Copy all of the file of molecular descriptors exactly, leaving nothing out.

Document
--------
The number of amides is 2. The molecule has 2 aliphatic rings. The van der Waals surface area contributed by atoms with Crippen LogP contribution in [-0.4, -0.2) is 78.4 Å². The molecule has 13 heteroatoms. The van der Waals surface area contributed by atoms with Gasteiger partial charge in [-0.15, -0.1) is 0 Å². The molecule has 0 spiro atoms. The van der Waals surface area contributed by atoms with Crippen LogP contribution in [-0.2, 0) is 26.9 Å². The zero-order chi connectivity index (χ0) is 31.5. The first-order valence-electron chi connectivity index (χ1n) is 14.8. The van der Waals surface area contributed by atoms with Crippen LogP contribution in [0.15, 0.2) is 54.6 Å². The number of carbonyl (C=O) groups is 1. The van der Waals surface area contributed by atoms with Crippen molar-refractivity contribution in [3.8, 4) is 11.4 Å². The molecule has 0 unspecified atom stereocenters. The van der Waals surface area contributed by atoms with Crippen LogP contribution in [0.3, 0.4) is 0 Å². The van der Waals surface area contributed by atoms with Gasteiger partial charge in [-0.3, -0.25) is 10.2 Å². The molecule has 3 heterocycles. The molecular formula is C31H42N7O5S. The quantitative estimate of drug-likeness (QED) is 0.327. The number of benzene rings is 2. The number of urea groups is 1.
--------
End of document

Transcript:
The number of amides is 2. The molecule has 2 aliphatic rings. The van der Waals surface area contributed by atoms with Crippen LogP contribution in [-0.4, -0.2) is 78.4 Å². The molecule has 13 heteroatoms. The van der Waals surface area contributed by atoms with Gasteiger partial charge in [-0.15, -0.1) is 0 Å². The molecule has 0 spiro atoms. The van der Waals surface area contributed by atoms with Crippen LogP contribution in [-0.2, 0) is 26.9 Å². The zero-order chi connectivity index (χ0) is 31.5. The first-order valence-electron chi connectivity index (χ1n) is 14.8. The van der Waals surface area contributed by atoms with Crippen LogP contribution in [0.15, 0.2) is 54.6 Å². The number of carbonyl (C=O) groups is 1. The van der Waals surface area contributed by atoms with Crippen molar-refractivity contribution in [3.8, 4) is 11.4 Å². The molecule has 0 unspecified atom stereocenters. The van der Waals surface area contributed by atoms with Crippen LogP contribution in [0.3, 0.4) is 0 Å². The van der Waals surface area contributed by atoms with Gasteiger partial charge in [-0.3, -0.25) is 10.2 Å². The molecule has 3 heterocycles. The molecular formula is C31H42N7O5S. The quantitative estimate of drug-likeness (QED) is 0.327. The number of benzene rings is 2. The number of urea groups is 1.